NELSON LAUDS BUSY SCHOOL'S NEW PROGRAM
Rejuvenating Businessmen Called Contribution to War
Congratulating the Business School on its industrial re-training program, Donald M. Nelson, chairman of the WPB, described the plan of fitting business executives for positions in war industries as "a definite contribution to our war effort."
Only one of the enthusiastic endorsements which the Business School reports have been received, the recommendation was contained in a letter to Dean Donald K. David.
"May I at this time congratulate the Harvard Business School," it said, "on the establishment of its retraining program and wish you every success in its administration, for it will be a definite contribution to our war effort. The School demonstrates again a continuance of its foresightedness."
Begin February 1
Scheduled to begin on February 1, the program will help business executives adjust themselves to some job in a field useful to the war effort. According to Dean David, an effort will be made to give retrainees a knowledge of tools and techniques rather than the qualifications for one specific kind of job.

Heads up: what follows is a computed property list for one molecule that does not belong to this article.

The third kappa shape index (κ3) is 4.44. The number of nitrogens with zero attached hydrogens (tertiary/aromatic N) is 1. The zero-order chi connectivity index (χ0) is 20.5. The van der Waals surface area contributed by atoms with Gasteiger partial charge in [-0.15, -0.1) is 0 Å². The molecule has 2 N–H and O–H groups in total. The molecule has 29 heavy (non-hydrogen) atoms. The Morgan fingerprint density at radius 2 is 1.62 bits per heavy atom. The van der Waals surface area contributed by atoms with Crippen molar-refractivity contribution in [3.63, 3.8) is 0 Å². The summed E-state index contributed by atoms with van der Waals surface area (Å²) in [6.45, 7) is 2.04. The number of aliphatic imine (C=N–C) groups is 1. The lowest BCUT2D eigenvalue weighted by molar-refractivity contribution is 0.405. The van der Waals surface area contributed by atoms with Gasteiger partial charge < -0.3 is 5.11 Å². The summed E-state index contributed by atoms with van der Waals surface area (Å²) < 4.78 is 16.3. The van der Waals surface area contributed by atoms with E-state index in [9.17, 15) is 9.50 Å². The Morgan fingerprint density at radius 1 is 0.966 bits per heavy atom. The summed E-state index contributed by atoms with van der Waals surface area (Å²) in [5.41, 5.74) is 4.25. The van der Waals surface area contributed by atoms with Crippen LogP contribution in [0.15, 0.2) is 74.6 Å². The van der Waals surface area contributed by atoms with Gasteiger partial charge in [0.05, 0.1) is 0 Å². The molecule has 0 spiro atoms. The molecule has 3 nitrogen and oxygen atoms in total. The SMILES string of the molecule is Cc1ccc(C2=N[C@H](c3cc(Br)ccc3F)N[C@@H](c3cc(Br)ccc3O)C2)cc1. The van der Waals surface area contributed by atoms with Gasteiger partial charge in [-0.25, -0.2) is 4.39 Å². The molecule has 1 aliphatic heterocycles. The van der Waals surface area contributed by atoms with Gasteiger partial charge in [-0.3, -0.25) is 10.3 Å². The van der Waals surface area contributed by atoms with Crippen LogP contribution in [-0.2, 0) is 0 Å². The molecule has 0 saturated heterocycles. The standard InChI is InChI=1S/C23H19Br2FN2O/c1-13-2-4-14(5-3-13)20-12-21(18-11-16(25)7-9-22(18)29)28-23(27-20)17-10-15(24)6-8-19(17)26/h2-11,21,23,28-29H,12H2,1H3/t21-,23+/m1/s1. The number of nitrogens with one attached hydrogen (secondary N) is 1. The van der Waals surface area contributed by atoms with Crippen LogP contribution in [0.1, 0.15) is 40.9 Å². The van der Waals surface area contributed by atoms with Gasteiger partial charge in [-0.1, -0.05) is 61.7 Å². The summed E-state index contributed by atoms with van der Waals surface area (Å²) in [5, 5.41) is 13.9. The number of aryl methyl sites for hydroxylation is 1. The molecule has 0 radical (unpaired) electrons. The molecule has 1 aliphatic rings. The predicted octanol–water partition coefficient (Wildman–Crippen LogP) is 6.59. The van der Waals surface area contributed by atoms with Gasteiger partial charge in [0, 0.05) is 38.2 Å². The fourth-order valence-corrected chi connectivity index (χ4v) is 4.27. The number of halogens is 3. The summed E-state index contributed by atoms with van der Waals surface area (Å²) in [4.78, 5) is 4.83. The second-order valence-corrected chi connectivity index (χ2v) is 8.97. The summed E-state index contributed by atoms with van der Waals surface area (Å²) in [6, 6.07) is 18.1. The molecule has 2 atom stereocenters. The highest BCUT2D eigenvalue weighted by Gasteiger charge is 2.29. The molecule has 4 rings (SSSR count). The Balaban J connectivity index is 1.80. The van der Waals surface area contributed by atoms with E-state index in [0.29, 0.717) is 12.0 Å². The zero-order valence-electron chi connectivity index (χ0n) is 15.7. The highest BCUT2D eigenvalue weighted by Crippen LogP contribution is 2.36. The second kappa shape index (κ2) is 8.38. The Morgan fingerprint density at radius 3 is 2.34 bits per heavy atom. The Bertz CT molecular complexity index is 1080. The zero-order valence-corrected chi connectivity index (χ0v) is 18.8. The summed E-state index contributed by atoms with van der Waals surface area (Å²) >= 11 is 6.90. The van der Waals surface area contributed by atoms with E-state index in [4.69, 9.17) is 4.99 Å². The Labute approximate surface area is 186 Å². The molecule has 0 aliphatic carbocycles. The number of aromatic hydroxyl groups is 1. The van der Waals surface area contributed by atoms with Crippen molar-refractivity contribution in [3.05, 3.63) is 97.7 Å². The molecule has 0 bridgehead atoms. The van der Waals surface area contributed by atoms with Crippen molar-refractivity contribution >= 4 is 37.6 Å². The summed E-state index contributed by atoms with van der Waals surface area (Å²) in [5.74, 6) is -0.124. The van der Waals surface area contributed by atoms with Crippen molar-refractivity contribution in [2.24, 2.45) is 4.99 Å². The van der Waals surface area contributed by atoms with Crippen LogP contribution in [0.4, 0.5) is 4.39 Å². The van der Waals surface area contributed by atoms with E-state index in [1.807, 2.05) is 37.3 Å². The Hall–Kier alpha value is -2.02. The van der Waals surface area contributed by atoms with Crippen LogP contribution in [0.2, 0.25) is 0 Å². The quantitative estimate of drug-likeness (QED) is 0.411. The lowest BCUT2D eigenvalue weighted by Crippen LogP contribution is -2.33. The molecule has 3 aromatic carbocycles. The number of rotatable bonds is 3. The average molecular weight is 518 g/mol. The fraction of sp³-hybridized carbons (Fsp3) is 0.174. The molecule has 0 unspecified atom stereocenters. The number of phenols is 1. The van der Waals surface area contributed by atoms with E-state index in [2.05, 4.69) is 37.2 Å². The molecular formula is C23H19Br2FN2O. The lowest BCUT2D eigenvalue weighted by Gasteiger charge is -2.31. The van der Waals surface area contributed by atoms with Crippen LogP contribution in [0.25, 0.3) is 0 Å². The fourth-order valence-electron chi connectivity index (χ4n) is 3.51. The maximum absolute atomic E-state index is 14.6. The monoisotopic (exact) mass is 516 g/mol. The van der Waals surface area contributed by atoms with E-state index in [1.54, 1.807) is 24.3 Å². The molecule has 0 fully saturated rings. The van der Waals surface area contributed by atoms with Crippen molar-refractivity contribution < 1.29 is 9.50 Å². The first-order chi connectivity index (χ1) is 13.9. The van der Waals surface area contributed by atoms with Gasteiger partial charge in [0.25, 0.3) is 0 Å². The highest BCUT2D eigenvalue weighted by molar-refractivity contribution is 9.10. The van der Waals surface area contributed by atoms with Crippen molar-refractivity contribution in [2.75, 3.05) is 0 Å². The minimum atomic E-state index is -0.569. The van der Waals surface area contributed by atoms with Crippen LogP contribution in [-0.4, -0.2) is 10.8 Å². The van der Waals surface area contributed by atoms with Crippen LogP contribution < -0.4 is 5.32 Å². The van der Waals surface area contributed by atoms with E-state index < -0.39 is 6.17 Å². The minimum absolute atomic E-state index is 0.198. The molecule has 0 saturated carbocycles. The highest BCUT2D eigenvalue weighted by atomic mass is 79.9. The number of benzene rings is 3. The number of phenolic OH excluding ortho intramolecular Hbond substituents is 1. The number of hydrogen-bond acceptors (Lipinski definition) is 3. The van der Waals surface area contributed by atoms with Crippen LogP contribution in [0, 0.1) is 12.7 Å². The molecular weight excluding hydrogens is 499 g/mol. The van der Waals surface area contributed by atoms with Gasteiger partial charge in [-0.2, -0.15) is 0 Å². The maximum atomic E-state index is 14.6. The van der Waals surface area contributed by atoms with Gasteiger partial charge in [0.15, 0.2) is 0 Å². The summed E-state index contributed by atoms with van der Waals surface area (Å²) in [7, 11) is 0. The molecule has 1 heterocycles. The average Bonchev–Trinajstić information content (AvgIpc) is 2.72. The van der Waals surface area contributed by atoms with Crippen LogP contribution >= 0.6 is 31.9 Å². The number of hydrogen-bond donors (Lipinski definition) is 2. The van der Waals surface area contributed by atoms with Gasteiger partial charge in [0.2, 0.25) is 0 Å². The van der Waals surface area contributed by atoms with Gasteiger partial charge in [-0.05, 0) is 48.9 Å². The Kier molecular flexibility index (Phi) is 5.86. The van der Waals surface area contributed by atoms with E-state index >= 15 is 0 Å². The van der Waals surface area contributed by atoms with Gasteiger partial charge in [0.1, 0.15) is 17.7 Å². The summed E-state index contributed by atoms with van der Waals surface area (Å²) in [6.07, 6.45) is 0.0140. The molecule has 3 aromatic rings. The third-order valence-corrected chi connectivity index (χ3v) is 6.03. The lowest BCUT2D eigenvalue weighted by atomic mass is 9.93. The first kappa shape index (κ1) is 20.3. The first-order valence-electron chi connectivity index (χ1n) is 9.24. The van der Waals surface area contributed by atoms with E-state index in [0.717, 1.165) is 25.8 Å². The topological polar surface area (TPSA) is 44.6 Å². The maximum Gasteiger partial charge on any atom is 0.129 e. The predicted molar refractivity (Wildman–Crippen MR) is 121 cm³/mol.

"This comparatively broad type of course was adopted after consultation with the executives of war industries whose advice we sought in connection with the organization of the program."
The plan, which is a logical sequence to the University's new Labor Fellowship program, is not the first time that the Business School has tried to train older men. Summer courses for business executives have been held, and since the last war the Army and Navy have sent officers to the school.
It will, however, round out the University's part in the war effort, Dean David said. "At the Business School, we are conscious of the adjustments that must be made on the home front. It is our desire to aid in the great task of transferring executives who have demonstrated their capabilities in the business enterprise of normal times to useful, responsible positions in the production of goods necessary to win the war."